By providing fault tolerance in your Microsoft Provisioning System (MPS) environment, you increase system availability, which ensures reliable and streamlined customer service. By distributing network traffic among redundant MPS components, load balancing allows your system to operate efficiently without the loss of provisioning functionality.
The advantages of this type of Service Provisioning configuration are that you can:
- Provide a comprehensive provisioning solution for customers
that includes Hosted Exchange, Exchange Mobility, DNS, Office
Communication Services, and Windows SharePoint services, while
making use of preconfigured customer service plans.
- Create a reliable provisioning environment with high
availability and that is resistant to faults and failures.
- Create a secure provisioning environment that enables you to
safely delegate administrative tasks to customers or other
administrators in the service provider environment.
- Employ automation to streamline multistep provisioning
processes within your data center.
- Use the MPS Deployment Tool, which is a single installation
application, to automate the deployment and configuration of all
MPS components while minimizing the occurrence of errors.
Fault Tolerance and Load Balancing Planning Tasks
When planning for fault tolerance and load balancing, you need to consider the following issues:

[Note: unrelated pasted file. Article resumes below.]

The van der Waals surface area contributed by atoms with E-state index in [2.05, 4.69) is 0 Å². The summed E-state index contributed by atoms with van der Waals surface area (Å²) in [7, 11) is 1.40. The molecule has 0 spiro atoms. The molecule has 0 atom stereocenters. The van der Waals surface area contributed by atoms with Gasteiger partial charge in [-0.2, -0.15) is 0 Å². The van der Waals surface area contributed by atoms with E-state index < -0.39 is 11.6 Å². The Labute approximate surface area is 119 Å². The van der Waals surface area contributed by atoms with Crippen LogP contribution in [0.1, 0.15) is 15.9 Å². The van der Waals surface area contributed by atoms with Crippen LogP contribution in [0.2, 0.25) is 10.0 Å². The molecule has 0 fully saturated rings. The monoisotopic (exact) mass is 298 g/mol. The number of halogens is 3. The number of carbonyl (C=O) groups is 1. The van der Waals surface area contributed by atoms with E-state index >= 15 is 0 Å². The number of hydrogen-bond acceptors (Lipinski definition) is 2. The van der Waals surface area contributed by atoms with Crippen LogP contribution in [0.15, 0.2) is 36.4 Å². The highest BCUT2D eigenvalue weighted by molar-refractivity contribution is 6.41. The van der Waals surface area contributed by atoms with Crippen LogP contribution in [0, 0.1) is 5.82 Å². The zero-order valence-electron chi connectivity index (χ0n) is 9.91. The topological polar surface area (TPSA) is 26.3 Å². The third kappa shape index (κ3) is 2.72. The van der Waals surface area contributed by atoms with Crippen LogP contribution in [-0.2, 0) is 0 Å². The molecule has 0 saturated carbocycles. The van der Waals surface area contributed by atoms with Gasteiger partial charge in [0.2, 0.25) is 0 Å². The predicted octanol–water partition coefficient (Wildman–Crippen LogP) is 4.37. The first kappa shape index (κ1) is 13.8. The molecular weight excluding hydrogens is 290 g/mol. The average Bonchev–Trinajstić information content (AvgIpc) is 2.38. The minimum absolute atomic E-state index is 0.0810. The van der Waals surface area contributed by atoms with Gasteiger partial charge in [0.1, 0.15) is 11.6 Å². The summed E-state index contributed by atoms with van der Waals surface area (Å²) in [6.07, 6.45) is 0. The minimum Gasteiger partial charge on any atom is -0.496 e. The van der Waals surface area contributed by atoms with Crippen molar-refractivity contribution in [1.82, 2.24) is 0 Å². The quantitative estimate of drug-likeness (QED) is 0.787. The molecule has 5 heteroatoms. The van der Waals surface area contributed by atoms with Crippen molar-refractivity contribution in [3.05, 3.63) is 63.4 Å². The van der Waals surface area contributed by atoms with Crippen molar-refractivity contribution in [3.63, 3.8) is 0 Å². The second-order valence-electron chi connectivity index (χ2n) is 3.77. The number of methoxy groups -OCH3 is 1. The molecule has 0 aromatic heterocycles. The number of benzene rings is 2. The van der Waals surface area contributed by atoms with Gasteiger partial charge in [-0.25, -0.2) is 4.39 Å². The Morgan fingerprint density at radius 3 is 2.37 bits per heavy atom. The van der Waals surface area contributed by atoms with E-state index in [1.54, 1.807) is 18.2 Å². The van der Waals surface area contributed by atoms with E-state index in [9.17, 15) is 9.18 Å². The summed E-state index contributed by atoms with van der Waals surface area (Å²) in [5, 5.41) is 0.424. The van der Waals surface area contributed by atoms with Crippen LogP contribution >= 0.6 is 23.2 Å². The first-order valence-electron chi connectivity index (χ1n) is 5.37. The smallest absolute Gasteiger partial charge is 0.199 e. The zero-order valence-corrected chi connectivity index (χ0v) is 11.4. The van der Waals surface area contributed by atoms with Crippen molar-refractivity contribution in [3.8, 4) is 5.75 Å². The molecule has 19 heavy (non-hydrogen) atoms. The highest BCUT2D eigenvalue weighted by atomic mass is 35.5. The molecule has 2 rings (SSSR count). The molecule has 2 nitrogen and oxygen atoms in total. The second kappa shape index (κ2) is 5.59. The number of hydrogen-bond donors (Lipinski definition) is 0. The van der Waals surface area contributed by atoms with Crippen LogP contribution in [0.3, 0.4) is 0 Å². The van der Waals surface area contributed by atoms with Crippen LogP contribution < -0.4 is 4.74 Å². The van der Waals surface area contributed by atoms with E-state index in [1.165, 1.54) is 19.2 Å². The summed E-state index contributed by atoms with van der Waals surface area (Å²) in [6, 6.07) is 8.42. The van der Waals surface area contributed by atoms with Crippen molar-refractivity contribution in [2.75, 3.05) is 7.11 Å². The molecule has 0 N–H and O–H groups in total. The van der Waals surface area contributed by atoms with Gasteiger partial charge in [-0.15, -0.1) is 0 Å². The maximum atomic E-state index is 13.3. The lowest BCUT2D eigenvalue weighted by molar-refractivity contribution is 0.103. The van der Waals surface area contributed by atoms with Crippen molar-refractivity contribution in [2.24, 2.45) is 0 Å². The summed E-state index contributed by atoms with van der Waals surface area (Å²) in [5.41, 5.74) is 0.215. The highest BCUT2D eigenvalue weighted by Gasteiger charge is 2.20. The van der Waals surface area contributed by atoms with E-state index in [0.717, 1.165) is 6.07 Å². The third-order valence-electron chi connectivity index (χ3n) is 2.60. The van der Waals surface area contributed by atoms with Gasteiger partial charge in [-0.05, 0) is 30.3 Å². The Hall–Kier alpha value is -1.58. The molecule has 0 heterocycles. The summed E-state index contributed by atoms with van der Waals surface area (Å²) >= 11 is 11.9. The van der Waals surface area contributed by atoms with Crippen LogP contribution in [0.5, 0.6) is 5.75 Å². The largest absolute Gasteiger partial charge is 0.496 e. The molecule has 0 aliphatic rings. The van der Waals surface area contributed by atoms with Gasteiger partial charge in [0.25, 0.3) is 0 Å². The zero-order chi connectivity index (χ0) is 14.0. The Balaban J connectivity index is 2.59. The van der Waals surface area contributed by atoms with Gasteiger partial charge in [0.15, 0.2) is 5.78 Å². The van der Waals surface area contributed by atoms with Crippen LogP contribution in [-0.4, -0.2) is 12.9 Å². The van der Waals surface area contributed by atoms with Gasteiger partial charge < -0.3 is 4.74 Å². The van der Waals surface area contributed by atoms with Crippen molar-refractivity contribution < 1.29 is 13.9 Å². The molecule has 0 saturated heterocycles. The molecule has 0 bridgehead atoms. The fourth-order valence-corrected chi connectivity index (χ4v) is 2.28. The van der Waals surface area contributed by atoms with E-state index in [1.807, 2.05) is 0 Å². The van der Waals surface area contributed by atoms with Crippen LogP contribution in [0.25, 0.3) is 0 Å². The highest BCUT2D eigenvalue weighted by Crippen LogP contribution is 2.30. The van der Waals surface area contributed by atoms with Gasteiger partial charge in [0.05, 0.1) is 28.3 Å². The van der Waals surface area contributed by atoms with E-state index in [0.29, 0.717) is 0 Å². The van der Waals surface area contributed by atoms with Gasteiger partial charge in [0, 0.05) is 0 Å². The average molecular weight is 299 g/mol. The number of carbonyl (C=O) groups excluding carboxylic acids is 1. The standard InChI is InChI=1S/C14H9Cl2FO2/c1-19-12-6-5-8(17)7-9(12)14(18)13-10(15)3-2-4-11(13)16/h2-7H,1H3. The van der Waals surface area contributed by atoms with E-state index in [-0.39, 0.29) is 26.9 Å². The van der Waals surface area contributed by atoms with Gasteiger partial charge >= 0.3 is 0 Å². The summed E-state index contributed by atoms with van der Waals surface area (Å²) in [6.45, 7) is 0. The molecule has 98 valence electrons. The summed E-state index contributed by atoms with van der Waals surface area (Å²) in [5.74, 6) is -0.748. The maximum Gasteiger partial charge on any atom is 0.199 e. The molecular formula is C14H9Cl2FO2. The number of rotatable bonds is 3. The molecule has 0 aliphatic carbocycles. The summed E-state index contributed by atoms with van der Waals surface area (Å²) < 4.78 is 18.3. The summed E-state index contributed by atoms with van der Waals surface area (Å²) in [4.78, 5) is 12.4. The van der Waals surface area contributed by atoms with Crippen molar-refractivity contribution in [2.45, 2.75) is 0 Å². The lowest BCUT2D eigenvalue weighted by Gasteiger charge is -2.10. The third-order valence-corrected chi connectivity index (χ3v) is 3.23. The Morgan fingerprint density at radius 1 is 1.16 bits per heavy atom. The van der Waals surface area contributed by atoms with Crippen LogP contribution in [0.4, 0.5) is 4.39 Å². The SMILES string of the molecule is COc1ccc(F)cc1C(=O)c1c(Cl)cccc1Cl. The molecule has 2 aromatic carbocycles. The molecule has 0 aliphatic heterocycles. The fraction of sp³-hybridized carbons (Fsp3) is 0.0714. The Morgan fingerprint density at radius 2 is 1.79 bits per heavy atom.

- The number of provisioning front end servers that will be
submitting XML requests into MPS.
- The number of Provisioning Engines you will make available for
load-balancing XML requests generated by provisioning front end
- The number of Transaction log databases you will have for load
balancing Provisioning Engine traffic and mitigating single point
of failure (also includes the number of Audit and Recovery Services
- The total number of servers required to support these
The concepts you will need to understand when planning for load balancing and fault tolerance in your MPS deployment are included in the sections that follow.
As part of your planning process, you should strongly consider creating a test configuration that enables you to perform a trial deployment outside your production-provisioning environment. To facilitate testing, you might need to determine if you have available lab space or a network location where you can validate the deployment process and initial MPS configuration.
Because of the complexity of the fault tolerant MPS configuration, it is advised that you implement a trial MPS deployment to become familiar with using the MPS Deployment Tool to design a deployment configuration that distributes redundant MPS components across numerous servers.
See Create an MPS Test Configuration for further information.
Minimal Fault Tolerant Service Provisioning Server Configuration
The basis for a fault tolerant service provisioning deployment is a clustered SQL Server to reliably host the provisioning databases and the Provisioning Audit and Recovery Service. Using a database server cluster has the advantage of allowing you to add up to 16 provisioning engine servers to the environment without requiring changes to the provisioning database configuration. You need multiple provisioning front end servers to be able to make the best use of having multiple provisioning engines. The minimum fault tolerant service provisioning environment contains Minimal Fault Tolerant Server Roles six servers, including clustered provisioning database servers.